The post reminded me of my own fail happened several months ago.
I was in a performance testing project on a customer’s environment. It was RAC and included two DBs plus two standbys. In the process of testing it was necessary to rollback changes made to the databases during one test run. Flashback database was chosen as a way to do that. The approach was tested by DBAs and we’ve started working according to our plan. Unfortunately Flashback didn’t work out very well. Minor issues with available space in fast recovery area were solved, but more importantly the procedure took valuable DBA’s time and made our project highly contended on shared resource That was very bad because we were out of the plan by a week (or two) already. So after pushing hard we were given direct access to the databases to not disturb DBAs and to do everything we need by ourselves. That “we” was me of course.
Now little background how do I feel about mine DBA skills. Obviously I can do everything in some time – and depending on the topic the time it will take me to do something will vary from seconds to days or maybe weeks. With the backup and recovery I was at the level of absolute zero: I’ve never done PITR; I’ve never done flashback DB; I’ve never used RMAN. So you can imagine that for me doing all that wasn’t easy and it wasn’t fun either due to time pressure.
Anyway after I’ve tried it and it worked pretty easy I’ve decided that doing it manually is so boring and time consuming that I need a script. Especially since I knew I will need to repeat the same operation several dozen times in the next weeks.
Now little background how do I feel about my scripting abilities. Obviously I can do everything but my scripting skill is on a level similar to DBA. So I spent several hours to come up with something that will do the right thing in reasonable time. It was actually several scripts with one main entry point that called other scripts concurrently. The problem was: nor did I have time to test, nor did I have a test environment. So I was very nervous when I launched it like this:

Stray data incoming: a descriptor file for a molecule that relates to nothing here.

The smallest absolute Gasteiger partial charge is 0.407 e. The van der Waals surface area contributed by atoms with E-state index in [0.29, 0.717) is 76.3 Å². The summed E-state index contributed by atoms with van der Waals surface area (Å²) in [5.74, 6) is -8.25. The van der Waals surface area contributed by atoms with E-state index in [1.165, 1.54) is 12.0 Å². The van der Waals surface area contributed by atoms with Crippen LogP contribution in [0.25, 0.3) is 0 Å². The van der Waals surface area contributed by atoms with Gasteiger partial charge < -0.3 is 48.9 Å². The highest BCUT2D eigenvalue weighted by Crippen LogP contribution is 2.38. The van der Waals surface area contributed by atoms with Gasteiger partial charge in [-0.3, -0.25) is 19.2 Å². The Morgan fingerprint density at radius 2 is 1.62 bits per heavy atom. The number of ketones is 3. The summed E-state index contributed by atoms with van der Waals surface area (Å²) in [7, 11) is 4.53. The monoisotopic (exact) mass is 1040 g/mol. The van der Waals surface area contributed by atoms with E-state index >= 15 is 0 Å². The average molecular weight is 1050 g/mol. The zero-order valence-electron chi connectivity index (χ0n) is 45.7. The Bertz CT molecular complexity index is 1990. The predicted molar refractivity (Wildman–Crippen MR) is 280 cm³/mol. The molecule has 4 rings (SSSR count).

./flashback.sh "20120405 18:00"
And I was so happy it finished without any error! It actually flashed back all 4 databases. The only problem was, as it turned out, the date was not correct. The time portion was ignored. I didn’t forget to include double apostrophes on the command line, but I forgot to add them inside the main script, which passed the parameter to the next scripts. And then, in turn, the date became two parameters instead of one. So when actually flashback database to timestamp command was issued the date was without time!! OMFG that was 1 day of work lost…
Now I know that it was too stupid to try it this way. Anyway after fixing the error the script was successfully used many times and usually worked about 20 minutes – that was good. Well, sometimes it didn’t work due to ORA-600, but that’s a different story.